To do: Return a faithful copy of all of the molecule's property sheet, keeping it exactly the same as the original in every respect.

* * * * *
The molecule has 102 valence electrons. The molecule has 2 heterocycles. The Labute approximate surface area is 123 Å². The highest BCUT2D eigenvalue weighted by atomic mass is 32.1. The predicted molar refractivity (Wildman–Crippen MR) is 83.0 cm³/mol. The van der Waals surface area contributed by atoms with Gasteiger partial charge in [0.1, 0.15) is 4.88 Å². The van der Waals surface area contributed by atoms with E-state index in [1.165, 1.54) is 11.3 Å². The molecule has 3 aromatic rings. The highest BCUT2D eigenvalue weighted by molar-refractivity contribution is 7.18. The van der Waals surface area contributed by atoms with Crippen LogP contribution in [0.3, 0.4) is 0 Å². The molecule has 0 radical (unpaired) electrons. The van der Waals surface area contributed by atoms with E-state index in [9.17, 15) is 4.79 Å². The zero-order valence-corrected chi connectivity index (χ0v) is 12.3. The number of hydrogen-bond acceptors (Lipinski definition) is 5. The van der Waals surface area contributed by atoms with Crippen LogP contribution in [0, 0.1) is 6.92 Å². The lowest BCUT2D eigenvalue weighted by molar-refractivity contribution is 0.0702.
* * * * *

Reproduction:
The molecule has 102 valence electrons. The molecule has 2 heterocycles. The Labute approximate surface area is 123 Å². The highest BCUT2D eigenvalue weighted by atomic mass is 32.1. The predicted molar refractivity (Wildman–Crippen MR) is 83.0 cm³/mol. The van der Waals surface area contributed by atoms with Gasteiger partial charge in [0.1, 0.15) is 4.88 Å². The van der Waals surface area contributed by atoms with E-state index in [1.165, 1.54) is 11.3 Å². The molecule has 3 aromatic rings. The highest BCUT2D eigenvalue weighted by molar-refractivity contribution is 7.18. The van der Waals surface area contributed by atoms with Crippen LogP contribution in [0.3, 0.4) is 0 Å². The molecule has 0 radical (unpaired) electrons. The van der Waals surface area contributed by atoms with E-state index in [9.17, 15) is 4.79 Å². The zero-order valence-corrected chi connectivity index (χ0v) is 12.3. The number of hydrogen-bond acceptors (Lipinski definition) is 5. The van der Waals surface area contributed by atoms with Crippen LogP contribution in [0, 0.1) is 6.92 Å². The lowest BCUT2D eigenvalue weighted by molar-refractivity contribution is 0.0702.